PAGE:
Luka Rocco Magnani, the owner of a gas station in the Czech Republic, was fined €100,000 ($124,000) and banned from buying or renting cars for four years after his son, Rhys, a 16-year-old, was caught using his father’s gas pump.
The incident was caught on video, and the local news media called Magnani a “shady businessman.”
Magnani said the video showed his son was “a normal kid” who “was trying to make a little money.”
The Magnani family, however, is no ordinary family.
Rhys Magnani is the youngest of eight children.
In a phone interview, Magnani called the incident a “total accident.”
His oldest son, 16-month-old Luke, said Magnani has had trouble controlling his sons and has been “a big troublemaker.”
The family has a pet and a dog and has struggled financially for many years, said Luke Magnani.
Rhy, who works as a truck driver, said his dad was a hard worker.
“He’s always been working, he’s always given his best effort,” Luke Magnai said.
Magnani’s story has brought out the ugly side of a country that has recently become more liberal than most, said Michael Sivak, an expert on the Czech economy at the University of Maryland.
It’s an economy that has grown at an average annual rate of 10.1% from 2002 to 2012, according to government data.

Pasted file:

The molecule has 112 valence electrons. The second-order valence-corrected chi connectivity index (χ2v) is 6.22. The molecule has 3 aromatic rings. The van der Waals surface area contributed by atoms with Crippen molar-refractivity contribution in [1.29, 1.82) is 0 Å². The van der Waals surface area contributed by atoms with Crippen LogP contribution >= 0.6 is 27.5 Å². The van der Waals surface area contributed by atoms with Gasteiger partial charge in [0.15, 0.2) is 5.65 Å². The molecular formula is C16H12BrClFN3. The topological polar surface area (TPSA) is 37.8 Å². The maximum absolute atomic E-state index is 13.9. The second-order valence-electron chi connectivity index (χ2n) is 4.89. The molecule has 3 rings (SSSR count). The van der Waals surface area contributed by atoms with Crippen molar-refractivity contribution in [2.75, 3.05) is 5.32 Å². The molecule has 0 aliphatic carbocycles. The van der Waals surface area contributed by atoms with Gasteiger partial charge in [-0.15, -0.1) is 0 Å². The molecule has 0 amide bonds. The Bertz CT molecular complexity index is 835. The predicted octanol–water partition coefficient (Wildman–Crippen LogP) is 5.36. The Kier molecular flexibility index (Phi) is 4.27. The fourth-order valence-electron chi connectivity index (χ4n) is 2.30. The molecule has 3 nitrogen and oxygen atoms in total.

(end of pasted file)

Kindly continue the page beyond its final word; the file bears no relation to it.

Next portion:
The average Czech salary rose from 3,619 to 4,958 kronor ($6,700 to $9,300) between 2002 and 2013, according the Ministry of Economic Affairs.
The country has been among the fastest-growing economies in Europe for the past decade.
But the government has cut taxes and introduced a raft of new regulations since 2009, prompting some critics to warn that the country’s economic recovery has been stymied by excessive regulation and a lack of transparency.
The latest regulations included a law that mandates that private businesses that receive more than 5% of their sales from oil and gas have to pay a toll of about 6% to the government.
The government also tightened its restrictions on who can sell gas and other products, a move that could lead to a price increase for consumers.
Some have suggested that the government’s clampdown has caused the Czechs’ economy to collapse.
In January, the Czech government’s economy ministry said the economy is projected to contract by 2.3% in 2019, with the average rate of contraction being 4.4%.